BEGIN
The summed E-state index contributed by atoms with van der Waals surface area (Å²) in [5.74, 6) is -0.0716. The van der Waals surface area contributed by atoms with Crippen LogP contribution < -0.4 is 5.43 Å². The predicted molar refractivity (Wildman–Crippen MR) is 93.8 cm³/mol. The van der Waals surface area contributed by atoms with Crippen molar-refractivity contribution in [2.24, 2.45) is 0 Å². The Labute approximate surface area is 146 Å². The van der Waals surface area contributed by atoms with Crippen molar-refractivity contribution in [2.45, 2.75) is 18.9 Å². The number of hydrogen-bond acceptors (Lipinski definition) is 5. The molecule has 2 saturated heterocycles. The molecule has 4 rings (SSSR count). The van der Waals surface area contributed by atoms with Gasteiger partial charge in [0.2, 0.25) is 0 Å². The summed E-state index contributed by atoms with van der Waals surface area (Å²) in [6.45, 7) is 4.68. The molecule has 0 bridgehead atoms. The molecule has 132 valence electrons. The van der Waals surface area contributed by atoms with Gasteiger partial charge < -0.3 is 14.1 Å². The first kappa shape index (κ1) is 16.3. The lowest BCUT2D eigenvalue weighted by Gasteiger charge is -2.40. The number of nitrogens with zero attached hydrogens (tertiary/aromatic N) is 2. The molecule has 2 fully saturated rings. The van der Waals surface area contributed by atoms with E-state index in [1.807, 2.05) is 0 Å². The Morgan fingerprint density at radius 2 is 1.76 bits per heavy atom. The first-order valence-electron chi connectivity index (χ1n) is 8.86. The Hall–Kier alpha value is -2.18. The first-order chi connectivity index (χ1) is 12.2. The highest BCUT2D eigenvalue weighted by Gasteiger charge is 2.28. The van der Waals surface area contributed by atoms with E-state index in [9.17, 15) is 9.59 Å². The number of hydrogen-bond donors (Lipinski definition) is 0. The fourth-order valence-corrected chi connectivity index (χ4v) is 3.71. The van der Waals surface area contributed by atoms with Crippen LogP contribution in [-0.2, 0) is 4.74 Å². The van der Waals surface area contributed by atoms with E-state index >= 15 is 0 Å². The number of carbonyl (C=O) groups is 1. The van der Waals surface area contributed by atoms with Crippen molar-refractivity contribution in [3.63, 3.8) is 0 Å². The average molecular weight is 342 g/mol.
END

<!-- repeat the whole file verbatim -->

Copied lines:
The summed E-state index contributed by atoms with van der Waals surface area (Å²) in [5.74, 6) is -0.0716. The van der Waals surface area contributed by atoms with Crippen LogP contribution < -0.4 is 5.43 Å². The predicted molar refractivity (Wildman–Crippen MR) is 93.8 cm³/mol. The van der Waals surface area contributed by atoms with Crippen molar-refractivity contribution in [2.24, 2.45) is 0 Å². The Labute approximate surface area is 146 Å². The van der Waals surface area contributed by atoms with Crippen molar-refractivity contribution in [2.45, 2.75) is 18.9 Å². The number of hydrogen-bond acceptors (Lipinski definition) is 5. The molecule has 2 saturated heterocycles. The molecule has 4 rings (SSSR count). The van der Waals surface area contributed by atoms with Gasteiger partial charge in [0.2, 0.25) is 0 Å². The summed E-state index contributed by atoms with van der Waals surface area (Å²) in [6.45, 7) is 4.68. The molecule has 0 bridgehead atoms. The molecule has 132 valence electrons. The van der Waals surface area contributed by atoms with Gasteiger partial charge < -0.3 is 14.1 Å². The first kappa shape index (κ1) is 16.3. The lowest BCUT2D eigenvalue weighted by Gasteiger charge is -2.40. The number of nitrogens with zero attached hydrogens (tertiary/aromatic N) is 2. The molecule has 2 fully saturated rings. The van der Waals surface area contributed by atoms with E-state index in [1.807, 2.05) is 0 Å². The Morgan fingerprint density at radius 2 is 1.76 bits per heavy atom. The first-order valence-electron chi connectivity index (χ1n) is 8.86. The Hall–Kier alpha value is -2.18. The first-order chi connectivity index (χ1) is 12.2. The highest BCUT2D eigenvalue weighted by Gasteiger charge is 2.28. The van der Waals surface area contributed by atoms with E-state index in [9.17, 15) is 9.59 Å². The number of hydrogen-bond donors (Lipinski definition) is 0. The fourth-order valence-corrected chi connectivity index (χ4v) is 3.71. The van der Waals surface area contributed by atoms with Crippen LogP contribution in [-0.2, 0) is 4.74 Å². The van der Waals surface area contributed by atoms with E-state index >= 15 is 0 Å². The number of carbonyl (C=O) groups is 1. The van der Waals surface area contributed by atoms with Crippen molar-refractivity contribution in [3.63, 3.8) is 0 Å². The average molecular weight is 342 g/mol.